The United Nations' Legal Committee have narrowly voted to postpone a decision on whether to ban human cloning. The debate on two competing human cloning resolutions has been a divisive one for the General Assembly.
Although both resolutions ban all human reproductive cloning, they have different approaches to the treatment of human cells which are not being used for reproduction.
The US, Costa Rica and almost 60 other countries want to have a complete ban imposed on human cloning whatever the end purpose, calling it "unethical, morally repugnant and contrary to due respect for the human person".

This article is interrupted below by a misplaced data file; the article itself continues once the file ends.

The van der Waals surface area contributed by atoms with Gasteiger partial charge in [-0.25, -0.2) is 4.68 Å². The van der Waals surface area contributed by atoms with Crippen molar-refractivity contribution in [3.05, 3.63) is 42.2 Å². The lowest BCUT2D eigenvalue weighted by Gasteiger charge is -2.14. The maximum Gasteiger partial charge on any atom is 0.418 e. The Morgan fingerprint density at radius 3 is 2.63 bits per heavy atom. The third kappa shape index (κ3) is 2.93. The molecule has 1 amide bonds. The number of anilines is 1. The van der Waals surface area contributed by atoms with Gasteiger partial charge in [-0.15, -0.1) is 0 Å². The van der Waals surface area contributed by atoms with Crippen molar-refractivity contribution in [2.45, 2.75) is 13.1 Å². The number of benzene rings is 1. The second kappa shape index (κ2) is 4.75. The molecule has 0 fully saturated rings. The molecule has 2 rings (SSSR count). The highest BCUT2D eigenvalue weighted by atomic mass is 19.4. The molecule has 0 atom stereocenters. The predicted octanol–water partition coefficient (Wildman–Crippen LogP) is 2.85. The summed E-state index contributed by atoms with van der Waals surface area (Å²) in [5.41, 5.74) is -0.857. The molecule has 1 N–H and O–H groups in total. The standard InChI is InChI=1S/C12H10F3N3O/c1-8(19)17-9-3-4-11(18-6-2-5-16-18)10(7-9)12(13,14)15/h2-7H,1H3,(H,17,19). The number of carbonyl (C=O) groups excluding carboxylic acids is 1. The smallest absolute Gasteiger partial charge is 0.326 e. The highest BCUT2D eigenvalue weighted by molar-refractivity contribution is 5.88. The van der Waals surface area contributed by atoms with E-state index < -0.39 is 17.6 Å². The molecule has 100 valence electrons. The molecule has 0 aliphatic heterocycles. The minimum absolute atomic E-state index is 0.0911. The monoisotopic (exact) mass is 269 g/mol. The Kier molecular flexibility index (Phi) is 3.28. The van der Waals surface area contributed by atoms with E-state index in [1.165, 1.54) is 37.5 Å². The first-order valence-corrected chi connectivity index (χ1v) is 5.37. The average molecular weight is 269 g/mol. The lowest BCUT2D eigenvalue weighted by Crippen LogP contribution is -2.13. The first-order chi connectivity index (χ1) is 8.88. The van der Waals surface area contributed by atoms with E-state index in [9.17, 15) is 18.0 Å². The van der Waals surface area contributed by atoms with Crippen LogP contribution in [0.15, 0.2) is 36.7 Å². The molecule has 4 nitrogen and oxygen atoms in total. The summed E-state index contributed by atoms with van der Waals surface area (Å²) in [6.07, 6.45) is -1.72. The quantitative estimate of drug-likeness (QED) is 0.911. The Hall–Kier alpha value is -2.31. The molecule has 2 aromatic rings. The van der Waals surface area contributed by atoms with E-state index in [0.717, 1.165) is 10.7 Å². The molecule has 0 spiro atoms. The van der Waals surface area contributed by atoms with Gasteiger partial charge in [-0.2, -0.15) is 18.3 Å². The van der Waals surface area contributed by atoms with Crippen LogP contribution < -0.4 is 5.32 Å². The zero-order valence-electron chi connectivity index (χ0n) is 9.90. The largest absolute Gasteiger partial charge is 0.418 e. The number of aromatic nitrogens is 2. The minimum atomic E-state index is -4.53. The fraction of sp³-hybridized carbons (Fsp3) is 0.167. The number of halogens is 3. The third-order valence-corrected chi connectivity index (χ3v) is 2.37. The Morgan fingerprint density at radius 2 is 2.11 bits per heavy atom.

A draft by Belgium, the UK, Japan, China and 10 other countries proposes a ban on all human reproductive cloning, but exempts "therapeutic cloning" for medical research. The proponents of this approach maintain that cloning very young embryos for research could bring important benefits to society and does not violate the sanctity of life.
The vote in the Legal Committee means neither resolution will reach the General Assembly for at least two years. This was criticised by Germany and France who are keen to impose a universally applicable instrument banning human cloning. Critics fear that the absence of a UN convention on this subject leaves the door open to maverick attempts to clone human beings.
Ethical guidelines for human tissue research and stem cell research funding are currently being discussed at EU level, while the legal status varies widely between Member States.